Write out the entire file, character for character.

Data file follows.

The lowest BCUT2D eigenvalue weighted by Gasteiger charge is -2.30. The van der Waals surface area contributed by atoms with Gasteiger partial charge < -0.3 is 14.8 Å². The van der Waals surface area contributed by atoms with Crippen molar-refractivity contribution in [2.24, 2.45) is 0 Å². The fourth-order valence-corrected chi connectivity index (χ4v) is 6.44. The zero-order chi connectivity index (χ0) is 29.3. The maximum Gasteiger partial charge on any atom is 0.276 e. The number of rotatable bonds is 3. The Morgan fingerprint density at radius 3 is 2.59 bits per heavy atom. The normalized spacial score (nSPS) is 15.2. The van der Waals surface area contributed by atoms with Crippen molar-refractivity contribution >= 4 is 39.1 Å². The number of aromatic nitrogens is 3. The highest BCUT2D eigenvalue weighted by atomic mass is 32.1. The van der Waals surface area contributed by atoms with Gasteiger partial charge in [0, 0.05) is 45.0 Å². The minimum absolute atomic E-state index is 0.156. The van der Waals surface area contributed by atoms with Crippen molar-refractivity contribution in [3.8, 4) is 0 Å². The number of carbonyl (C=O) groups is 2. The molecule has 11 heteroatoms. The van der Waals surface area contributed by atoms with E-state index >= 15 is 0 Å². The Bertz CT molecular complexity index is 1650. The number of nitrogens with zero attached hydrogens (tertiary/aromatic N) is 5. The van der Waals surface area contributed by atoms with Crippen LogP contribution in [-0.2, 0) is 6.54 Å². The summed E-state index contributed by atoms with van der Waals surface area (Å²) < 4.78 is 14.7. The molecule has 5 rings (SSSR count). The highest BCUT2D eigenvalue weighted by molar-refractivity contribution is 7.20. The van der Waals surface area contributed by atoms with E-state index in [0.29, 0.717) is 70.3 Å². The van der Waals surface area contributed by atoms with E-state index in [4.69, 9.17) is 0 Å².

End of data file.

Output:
The lowest BCUT2D eigenvalue weighted by Gasteiger charge is -2.30. The van der Waals surface area contributed by atoms with Gasteiger partial charge < -0.3 is 14.8 Å². The van der Waals surface area contributed by atoms with Crippen molar-refractivity contribution in [2.24, 2.45) is 0 Å². The fourth-order valence-corrected chi connectivity index (χ4v) is 6.44. The zero-order chi connectivity index (χ0) is 29.3. The maximum Gasteiger partial charge on any atom is 0.276 e. The number of rotatable bonds is 3. The Morgan fingerprint density at radius 3 is 2.59 bits per heavy atom. The normalized spacial score (nSPS) is 15.2. The van der Waals surface area contributed by atoms with Crippen molar-refractivity contribution >= 4 is 39.1 Å². The number of aromatic nitrogens is 3. The highest BCUT2D eigenvalue weighted by atomic mass is 32.1. The van der Waals surface area contributed by atoms with Gasteiger partial charge in [0, 0.05) is 45.0 Å². The minimum absolute atomic E-state index is 0.156. The van der Waals surface area contributed by atoms with Crippen molar-refractivity contribution in [3.8, 4) is 0 Å². The number of carbonyl (C=O) groups is 2. The molecule has 11 heteroatoms. The van der Waals surface area contributed by atoms with E-state index >= 15 is 0 Å². The Bertz CT molecular complexity index is 1650. The number of nitrogens with zero attached hydrogens (tertiary/aromatic N) is 5. The van der Waals surface area contributed by atoms with Crippen LogP contribution in [-0.2, 0) is 6.54 Å². The summed E-state index contributed by atoms with van der Waals surface area (Å²) < 4.78 is 14.7. The molecule has 5 rings (SSSR count). The highest BCUT2D eigenvalue weighted by molar-refractivity contribution is 7.20. The van der Waals surface area contributed by atoms with E-state index in [0.29, 0.717) is 70.3 Å². The van der Waals surface area contributed by atoms with E-state index in [4.69, 9.17) is 0 Å².